Open Pollinated means that pollinators like insects, birds or wind spread pollen and your seeds are a result of that pollination.

Why choose an Open Pollinated Seed?

While they can be a bit harder to find and more expensive, Open Pollinated seeds can produce plants that look and behave just like the parent plant. This is called “true to type.” Which is great when you have a flavor that you adore and you want to continue growing it! With ‘true-to type,’ you’ll always know what you’re going to get from your plant.

While not all Open Pollinated seeds are Heirlooms, all Heirloom seeds are classified as Open Pollinated and are passed down from generation to generation as part of a cultural heritage. If you grow Heirloom varieties, you’ll be eating almost the same exact food that your great, great grandparents ate.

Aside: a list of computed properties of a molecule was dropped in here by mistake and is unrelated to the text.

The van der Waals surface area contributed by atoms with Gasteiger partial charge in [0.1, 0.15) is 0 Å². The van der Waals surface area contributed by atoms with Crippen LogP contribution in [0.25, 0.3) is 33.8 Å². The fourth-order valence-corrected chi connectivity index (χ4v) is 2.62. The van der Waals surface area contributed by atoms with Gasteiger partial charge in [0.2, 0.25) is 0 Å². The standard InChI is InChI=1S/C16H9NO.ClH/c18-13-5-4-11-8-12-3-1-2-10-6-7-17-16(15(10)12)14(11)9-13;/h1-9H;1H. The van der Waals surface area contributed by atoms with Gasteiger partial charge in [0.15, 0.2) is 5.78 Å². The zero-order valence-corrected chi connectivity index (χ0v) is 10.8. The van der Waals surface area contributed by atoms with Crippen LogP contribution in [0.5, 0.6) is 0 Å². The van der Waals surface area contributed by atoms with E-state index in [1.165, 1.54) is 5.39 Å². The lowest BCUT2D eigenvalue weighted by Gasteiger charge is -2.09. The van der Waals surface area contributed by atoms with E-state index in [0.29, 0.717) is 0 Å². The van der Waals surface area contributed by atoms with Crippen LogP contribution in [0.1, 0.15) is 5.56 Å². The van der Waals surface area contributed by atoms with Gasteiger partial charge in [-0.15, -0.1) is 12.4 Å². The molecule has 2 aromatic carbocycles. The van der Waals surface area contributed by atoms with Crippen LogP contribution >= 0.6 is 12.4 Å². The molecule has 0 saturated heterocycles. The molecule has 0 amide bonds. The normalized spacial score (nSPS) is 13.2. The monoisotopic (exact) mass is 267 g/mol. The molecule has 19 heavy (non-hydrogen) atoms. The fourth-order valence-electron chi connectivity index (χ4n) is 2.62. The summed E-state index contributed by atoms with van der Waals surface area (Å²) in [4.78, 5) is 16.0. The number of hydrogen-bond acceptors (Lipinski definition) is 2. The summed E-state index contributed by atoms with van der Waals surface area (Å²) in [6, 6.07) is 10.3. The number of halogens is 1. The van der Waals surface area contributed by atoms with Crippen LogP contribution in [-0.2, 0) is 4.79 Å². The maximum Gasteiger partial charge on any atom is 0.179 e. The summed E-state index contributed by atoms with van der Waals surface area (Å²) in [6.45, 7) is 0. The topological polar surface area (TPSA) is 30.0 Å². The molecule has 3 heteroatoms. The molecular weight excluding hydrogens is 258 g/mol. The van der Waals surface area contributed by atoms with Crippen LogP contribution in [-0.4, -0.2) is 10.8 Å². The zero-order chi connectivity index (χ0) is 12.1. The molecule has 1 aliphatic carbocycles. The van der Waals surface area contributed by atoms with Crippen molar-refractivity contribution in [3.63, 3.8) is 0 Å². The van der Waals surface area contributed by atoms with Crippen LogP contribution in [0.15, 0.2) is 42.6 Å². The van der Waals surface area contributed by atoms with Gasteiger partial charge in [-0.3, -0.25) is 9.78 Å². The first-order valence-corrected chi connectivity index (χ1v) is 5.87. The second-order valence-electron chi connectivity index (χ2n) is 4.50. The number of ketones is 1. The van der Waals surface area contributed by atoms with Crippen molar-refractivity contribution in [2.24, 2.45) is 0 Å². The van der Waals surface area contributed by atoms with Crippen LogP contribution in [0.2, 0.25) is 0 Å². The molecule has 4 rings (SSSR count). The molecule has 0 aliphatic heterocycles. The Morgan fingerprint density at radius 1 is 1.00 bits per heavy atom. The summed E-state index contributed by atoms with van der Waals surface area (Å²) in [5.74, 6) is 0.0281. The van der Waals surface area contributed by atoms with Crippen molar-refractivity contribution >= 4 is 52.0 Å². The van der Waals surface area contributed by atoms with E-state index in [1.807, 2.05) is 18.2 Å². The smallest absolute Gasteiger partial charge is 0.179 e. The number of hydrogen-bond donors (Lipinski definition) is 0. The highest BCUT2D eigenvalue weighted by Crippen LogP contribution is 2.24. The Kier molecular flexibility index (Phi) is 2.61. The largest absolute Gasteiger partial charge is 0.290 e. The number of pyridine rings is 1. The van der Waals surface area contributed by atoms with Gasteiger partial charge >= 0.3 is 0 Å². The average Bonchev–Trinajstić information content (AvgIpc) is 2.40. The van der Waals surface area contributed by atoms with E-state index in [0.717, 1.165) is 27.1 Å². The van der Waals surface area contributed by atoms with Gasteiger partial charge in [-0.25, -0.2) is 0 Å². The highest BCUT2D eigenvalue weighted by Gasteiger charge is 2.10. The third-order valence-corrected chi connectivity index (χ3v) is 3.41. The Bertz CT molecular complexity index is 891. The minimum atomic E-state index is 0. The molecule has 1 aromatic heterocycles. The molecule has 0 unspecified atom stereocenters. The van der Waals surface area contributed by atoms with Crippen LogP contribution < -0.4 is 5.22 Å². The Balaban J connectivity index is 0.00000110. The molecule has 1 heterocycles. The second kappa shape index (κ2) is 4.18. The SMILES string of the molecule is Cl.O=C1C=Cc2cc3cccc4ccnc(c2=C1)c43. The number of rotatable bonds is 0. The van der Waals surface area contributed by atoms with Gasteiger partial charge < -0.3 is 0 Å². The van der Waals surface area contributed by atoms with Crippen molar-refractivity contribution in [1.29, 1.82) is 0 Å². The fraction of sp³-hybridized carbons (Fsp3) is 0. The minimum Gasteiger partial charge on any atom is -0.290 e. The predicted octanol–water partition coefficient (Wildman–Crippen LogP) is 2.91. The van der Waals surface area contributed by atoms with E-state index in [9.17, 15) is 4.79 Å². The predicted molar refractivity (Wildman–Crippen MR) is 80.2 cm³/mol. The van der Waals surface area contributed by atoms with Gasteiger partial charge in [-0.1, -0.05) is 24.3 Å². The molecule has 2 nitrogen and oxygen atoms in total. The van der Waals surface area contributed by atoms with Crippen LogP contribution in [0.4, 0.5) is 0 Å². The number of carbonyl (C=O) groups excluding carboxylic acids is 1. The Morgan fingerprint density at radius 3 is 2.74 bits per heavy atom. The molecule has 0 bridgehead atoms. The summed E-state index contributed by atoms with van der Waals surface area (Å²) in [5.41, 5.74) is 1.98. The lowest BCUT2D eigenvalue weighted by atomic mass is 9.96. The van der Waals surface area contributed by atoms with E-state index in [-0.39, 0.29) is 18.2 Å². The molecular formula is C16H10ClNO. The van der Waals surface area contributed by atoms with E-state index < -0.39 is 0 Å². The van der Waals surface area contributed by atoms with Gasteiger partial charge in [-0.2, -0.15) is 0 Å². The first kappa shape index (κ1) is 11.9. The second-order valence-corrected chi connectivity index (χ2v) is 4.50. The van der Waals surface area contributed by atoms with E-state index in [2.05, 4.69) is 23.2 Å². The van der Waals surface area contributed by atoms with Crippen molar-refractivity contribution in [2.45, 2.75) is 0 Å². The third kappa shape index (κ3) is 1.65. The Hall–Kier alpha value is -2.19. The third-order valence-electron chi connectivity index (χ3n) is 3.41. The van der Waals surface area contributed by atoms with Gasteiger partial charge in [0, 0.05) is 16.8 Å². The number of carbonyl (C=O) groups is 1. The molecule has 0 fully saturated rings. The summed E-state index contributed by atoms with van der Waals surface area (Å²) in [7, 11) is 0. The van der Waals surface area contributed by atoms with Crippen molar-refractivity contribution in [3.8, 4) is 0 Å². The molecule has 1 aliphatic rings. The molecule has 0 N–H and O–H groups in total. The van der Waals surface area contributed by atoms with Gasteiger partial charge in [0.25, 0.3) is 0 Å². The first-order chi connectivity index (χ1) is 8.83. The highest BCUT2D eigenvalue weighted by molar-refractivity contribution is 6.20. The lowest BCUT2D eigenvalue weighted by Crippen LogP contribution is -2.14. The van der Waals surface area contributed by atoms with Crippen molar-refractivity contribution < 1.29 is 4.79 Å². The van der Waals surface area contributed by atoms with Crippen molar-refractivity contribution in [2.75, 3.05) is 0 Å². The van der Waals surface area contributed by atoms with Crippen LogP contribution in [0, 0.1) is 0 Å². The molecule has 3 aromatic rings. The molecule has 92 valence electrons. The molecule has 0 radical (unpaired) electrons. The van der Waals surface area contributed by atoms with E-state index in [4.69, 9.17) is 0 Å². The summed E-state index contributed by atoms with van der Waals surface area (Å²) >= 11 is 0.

But what if an ant accidentally cross-pollinates a zucchini and a pumpkin? The resulting seeds are Open-Pollinated because it happened in the wild, but they’re also a Hybrid. So while some Open Pollinated seeds are ‘true-to-type’, others are hybrids. This happens all the time in small gardens and it’s why there are so many strange and delicious variations that exist!

While these Open Pollinated anomalies are technically hybrids, a seed packet labeled as a Hybrid means people intentionally created it.

Seed Type 2 – Hybrids

Hybrid seeds (typically labeled F-1 by seed companies) refers to two plants being cross-pollinated intentionally by humans to create desired qualities like flavor, high yield, disease resistance, and heat tolerance to name a few.

Humans have been making hybrids for centuries to make it easier to grow more food with more predictability. Cross-pollinating is as simple as using a paintbrush to move pollen from one plant to another… just like honeybees.